Baby Blues and Postpartum Depression
After childbirth, women may feel sad, weepy, and overwhelmed for a few days. Many new mothers have the “baby blues” after giving birth. Changing hormones, anxiety about caring for the baby, and lack of sleep, all affect emotions. These feelings are normal and usually go away quickly. But if sadness lasts more than two weeks, the new mother should see her doctor. She may have a serious but treatable condition called postpartum depression. Postpartum depression can happen any time within the first year after birth.
Signs of postpartum depression include:
- Feeling restless or irritable
- Feeling sad, depressed, or crying a lot
- Having no energy
- Having headaches, chest pains, heart palpitations (the heart being fast and feeling like it is skipping beats) numbness, or hyperventilation (fast and shallow breathing)
- Not being able to sleep, being very tired, or both
- Not being able to eat and weight loss
- Overeating and weight gain
- Trouble focusing, remembering, or making decisions
- Being overly worried about the baby
- Not having any interest in the baby
- Feeling worthless and guilty
- Having no interest or getting no pleasure from activities like sex and socializing
- Thoughts of harming your baby or yourself
Some women don’t tell anyone about their symptoms because they feel embarrassed or guilty about having these feelings at a time when they think they should be happy. Postpartum depression can make it hard to take care of the baby. Infants with mothers with postpartum depression can have delays in learning how to talk. They can have problems with emotional bonding. Therapy and/or medicine can treat postpartum depression.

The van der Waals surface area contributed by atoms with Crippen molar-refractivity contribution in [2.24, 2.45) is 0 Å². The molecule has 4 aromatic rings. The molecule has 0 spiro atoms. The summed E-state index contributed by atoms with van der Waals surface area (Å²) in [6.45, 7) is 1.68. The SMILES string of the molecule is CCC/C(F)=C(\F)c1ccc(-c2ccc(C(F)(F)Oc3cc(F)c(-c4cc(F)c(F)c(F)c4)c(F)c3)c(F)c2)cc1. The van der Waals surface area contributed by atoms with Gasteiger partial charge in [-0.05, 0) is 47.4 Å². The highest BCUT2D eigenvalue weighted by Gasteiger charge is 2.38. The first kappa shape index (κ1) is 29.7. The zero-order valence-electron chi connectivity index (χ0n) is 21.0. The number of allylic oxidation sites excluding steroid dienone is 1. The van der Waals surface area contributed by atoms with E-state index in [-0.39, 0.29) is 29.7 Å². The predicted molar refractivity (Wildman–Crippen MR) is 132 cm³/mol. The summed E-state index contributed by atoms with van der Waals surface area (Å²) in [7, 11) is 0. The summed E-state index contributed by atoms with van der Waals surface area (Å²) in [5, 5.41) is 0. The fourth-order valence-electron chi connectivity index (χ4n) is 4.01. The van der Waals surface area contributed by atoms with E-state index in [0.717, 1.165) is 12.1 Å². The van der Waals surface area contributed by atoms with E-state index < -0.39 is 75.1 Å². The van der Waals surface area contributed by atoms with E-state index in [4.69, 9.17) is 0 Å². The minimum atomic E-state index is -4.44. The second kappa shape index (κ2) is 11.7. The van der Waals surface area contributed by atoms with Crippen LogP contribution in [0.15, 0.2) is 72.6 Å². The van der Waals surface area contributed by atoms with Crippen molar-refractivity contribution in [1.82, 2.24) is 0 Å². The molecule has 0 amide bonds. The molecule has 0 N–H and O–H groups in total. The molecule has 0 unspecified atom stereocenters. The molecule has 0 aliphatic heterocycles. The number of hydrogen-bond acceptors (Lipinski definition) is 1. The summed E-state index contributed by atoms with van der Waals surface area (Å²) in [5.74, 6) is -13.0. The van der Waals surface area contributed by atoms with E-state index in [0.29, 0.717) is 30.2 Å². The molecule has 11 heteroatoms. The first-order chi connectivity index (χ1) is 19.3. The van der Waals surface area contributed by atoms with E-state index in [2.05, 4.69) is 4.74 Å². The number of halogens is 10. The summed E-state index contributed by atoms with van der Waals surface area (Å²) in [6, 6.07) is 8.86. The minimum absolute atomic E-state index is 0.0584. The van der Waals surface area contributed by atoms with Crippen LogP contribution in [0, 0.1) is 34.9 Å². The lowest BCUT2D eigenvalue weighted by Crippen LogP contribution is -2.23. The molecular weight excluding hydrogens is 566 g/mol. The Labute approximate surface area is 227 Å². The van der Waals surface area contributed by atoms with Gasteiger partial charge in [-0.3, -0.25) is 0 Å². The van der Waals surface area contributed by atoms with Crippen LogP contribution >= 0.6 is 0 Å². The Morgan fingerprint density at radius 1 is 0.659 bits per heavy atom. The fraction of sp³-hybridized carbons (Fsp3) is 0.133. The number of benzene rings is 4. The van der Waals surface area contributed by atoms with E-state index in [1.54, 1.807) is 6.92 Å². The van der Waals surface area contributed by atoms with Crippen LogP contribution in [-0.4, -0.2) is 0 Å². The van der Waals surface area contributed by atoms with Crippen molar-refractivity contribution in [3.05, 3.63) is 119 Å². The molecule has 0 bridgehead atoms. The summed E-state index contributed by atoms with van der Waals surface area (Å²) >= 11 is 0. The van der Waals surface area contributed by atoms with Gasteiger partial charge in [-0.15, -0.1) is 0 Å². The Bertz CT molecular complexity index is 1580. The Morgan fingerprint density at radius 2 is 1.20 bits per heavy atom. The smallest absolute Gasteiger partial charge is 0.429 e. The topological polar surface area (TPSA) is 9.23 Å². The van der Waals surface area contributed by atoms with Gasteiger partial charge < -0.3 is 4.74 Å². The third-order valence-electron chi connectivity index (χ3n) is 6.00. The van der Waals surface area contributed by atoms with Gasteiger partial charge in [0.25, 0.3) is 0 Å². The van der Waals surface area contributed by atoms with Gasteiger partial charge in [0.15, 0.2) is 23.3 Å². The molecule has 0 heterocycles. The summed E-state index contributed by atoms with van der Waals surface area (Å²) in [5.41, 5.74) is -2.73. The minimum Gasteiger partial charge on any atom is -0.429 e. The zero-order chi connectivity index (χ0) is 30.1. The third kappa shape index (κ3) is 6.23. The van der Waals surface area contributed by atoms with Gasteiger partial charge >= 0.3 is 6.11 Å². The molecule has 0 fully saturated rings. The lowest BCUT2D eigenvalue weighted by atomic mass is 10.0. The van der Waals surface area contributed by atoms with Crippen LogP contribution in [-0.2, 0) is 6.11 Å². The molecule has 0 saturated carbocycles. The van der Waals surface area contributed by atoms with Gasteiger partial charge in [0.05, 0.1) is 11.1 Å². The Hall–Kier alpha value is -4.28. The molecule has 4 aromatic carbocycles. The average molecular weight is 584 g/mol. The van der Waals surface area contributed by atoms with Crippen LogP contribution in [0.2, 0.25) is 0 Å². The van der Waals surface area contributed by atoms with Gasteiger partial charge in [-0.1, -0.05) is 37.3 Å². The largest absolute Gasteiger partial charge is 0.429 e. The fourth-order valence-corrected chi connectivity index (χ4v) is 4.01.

Emerging research suggests that 1 in 10 new fathers may experience depression during or after pregnancy. Although more research is needed, having depression may make it harder to be a good father and perhaps affect the baby’s development. Having depression may also be related to a mother’s depression. New fathers with emotional problems or symptoms of depression should talk to their doctors. Depression is a treatable illness. (38)
In this module, we learned about the amazing journey from conception to birth. Genetics lays the foundation for this journey. We inherit half of our genes from our mother and half from our father, except for the DNA in our mitochondria. That DNA comes only from our mother. Our genes interact with our environment to shape our development throughout our entire life. We learned that both prenatal development and birth occur in three stages. We also examined the physical adjustments that both baby and mother face after birth. In the next module, we will learn about physical development from birth through adolescence. (1)